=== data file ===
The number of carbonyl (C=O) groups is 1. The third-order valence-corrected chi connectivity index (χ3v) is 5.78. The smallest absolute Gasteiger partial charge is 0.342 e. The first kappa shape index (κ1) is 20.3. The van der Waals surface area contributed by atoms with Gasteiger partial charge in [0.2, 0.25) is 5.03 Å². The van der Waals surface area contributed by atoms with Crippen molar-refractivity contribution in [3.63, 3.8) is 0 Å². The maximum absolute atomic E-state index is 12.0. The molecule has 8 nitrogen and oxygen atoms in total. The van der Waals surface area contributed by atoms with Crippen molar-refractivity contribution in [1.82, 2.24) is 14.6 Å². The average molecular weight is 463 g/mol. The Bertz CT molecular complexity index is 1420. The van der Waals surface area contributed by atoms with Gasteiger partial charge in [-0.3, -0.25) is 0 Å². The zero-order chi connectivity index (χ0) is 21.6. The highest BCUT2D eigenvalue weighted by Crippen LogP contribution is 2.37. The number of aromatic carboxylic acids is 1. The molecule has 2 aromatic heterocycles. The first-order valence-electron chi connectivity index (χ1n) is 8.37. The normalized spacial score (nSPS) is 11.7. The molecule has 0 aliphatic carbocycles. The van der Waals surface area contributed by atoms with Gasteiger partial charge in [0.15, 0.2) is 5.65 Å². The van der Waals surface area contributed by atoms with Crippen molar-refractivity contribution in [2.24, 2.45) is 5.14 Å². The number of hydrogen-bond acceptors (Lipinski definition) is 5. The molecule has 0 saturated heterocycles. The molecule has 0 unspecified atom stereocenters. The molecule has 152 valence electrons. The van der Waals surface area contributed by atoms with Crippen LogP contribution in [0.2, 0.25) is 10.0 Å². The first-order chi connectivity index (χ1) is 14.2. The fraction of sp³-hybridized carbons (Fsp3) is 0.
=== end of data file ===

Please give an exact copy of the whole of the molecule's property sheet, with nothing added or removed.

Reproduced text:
The number of carbonyl (C=O) groups is 1. The third-order valence-corrected chi connectivity index (χ3v) is 5.78. The smallest absolute Gasteiger partial charge is 0.342 e. The first kappa shape index (κ1) is 20.3. The van der Waals surface area contributed by atoms with Gasteiger partial charge in [0.2, 0.25) is 5.03 Å². The van der Waals surface area contributed by atoms with Crippen molar-refractivity contribution in [3.63, 3.8) is 0 Å². The maximum absolute atomic E-state index is 12.0. The molecule has 8 nitrogen and oxygen atoms in total. The van der Waals surface area contributed by atoms with Crippen molar-refractivity contribution in [1.82, 2.24) is 14.6 Å². The average molecular weight is 463 g/mol. The Bertz CT molecular complexity index is 1420. The van der Waals surface area contributed by atoms with Gasteiger partial charge in [-0.3, -0.25) is 0 Å². The zero-order chi connectivity index (χ0) is 21.6. The highest BCUT2D eigenvalue weighted by Crippen LogP contribution is 2.37. The number of aromatic carboxylic acids is 1. The molecule has 2 aromatic heterocycles. The first-order valence-electron chi connectivity index (χ1n) is 8.37. The normalized spacial score (nSPS) is 11.7. The molecule has 0 aliphatic carbocycles. The van der Waals surface area contributed by atoms with Gasteiger partial charge in [0.15, 0.2) is 5.65 Å². The van der Waals surface area contributed by atoms with Crippen molar-refractivity contribution in [2.24, 2.45) is 5.14 Å². The number of hydrogen-bond acceptors (Lipinski definition) is 5. The molecule has 0 saturated heterocycles. The molecule has 0 unspecified atom stereocenters. The molecule has 152 valence electrons. The van der Waals surface area contributed by atoms with Crippen LogP contribution in [0.2, 0.25) is 10.0 Å². The first-order chi connectivity index (χ1) is 14.2. The fraction of sp³-hybridized carbons (Fsp3) is 0.